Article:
Gearing up for future growth
Statoil has great ambitions in Brazil, not only in oil, but also in gas and even renewables.
Continue shipshaping the organization was what Statoil´s new Country Manager Anders Opedal came to Brazil to do this January. In times of crisis this means cutting cost and creating measures to increase efficiency. But for Statoil the actual significance is taking operations to a whole new level. Within a few years, the Norwegian IOC aspires to go from a single field to a multi field operator.
Anders Opedal came from the position as the Chief Operational Officer responsible for the corporate improvement programs and for driving operational efficiency across Statoil´s business areas.
«In terms of prolific areas, there is nothing even close to Brazil. Statoil has already invested 10 billion USD here and plans to invest even more. My job is to create the right organization to make sure that we are capable of capturing that investment», Anders Opedal says in this interview with Nordic Light.
One of his main challenges the first months has been learning Portuguese. Deciphering recent changes in the Brazilian oil and gas industry is also taking some time. Still Mr. Opedal feels lucky.
«Changes mean uncertainty, but important steps have already been taken. The opening of the pre-salt polygon was probably the most important change. I am excited to see changes towards making the Brazilian oil and gas industry more diverse, and also to see that it is creating more opportunities for us and for the local supply chain», Mr. Opedal says.
Statoil has actively advocated its view on different arenas, and acquired Carcará South from Petrobras when the regulations of pre-salt operatorship was changed. On October 27 this year, ANP is organizing two pre-salt bidding rounds on one day.
«We aspire to be the winner of Carcará North and also become the operator of this field», Mr. Opedal admits.
This does not mean that the money is guaranteed, and Mr. Opedal makes it clear that changes - or lack of changes - in regulations, framework and legal issues might prevent the pre-salt oil from being a profitable investment. Repetro is only one example.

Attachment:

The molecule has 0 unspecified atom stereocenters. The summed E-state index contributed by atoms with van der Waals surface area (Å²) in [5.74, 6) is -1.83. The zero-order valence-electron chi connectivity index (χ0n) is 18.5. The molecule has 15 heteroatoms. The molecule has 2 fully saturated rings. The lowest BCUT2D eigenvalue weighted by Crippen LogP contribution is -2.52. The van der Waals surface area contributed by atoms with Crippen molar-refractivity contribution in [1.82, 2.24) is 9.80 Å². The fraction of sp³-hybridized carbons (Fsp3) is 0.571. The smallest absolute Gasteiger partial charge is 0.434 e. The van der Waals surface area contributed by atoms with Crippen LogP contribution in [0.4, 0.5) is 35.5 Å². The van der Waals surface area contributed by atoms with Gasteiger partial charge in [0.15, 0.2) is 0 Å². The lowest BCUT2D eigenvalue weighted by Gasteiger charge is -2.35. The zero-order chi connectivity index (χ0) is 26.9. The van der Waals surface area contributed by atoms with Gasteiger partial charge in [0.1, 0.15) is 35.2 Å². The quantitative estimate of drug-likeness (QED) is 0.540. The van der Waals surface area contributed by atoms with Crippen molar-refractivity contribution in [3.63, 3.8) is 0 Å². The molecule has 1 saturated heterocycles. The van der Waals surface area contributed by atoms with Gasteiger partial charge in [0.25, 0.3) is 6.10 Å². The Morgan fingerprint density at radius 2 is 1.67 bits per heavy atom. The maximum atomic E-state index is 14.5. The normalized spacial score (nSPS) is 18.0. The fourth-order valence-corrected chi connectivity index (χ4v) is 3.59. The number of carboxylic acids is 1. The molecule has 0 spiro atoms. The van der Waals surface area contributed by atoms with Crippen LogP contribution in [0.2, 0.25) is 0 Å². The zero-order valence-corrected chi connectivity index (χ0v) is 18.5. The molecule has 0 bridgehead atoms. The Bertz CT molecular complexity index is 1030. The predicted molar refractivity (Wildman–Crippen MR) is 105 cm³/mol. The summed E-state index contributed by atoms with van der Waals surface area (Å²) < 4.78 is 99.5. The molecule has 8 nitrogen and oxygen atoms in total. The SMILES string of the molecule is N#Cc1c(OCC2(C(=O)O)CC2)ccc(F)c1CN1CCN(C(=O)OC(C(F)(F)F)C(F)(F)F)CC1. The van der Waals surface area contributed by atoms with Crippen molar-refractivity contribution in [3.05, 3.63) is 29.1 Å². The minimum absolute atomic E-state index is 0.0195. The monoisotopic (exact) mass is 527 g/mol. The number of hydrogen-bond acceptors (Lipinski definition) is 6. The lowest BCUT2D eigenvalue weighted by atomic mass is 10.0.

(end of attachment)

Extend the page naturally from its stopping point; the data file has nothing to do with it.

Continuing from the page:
«We have to prove our rights to get the money, and show the Statoil headquarters that we in the local organization are able to manage the risks and uncertainties present here», he says.
But it´s not all about oil. The presence of gas on the Brazilian continental shelf is also one of the factors that makes Brazil so attractive. The BMC-33 block in the Campos Basin is a combination of gas and condensate and Statoil is carefully studying how to proceed here.
«We think we can make a great contribution», Mr. Opedal says. IBP also thought so, and invited Statoil to be a part of the «Gas to Grow» initiative.
«We are actually selling and marketing in Europe twice the volume of what Brazil is using. We have also gone from being a monopolist to become one of many players on the European gas market. We support IBP´s initiative and would like to se Brazil tapping into our experience.»
But Statoil has even greener ambitions.
«As a part of our corporate strategy, we are also looking into new energy solutions, like wind and solar energy. Brazil is a sunny country and in the future, me might move outside oil and gas and expand our value chain in Brazil even further», Anders Opedal says.
By Runa Hestmann, NBCC journalist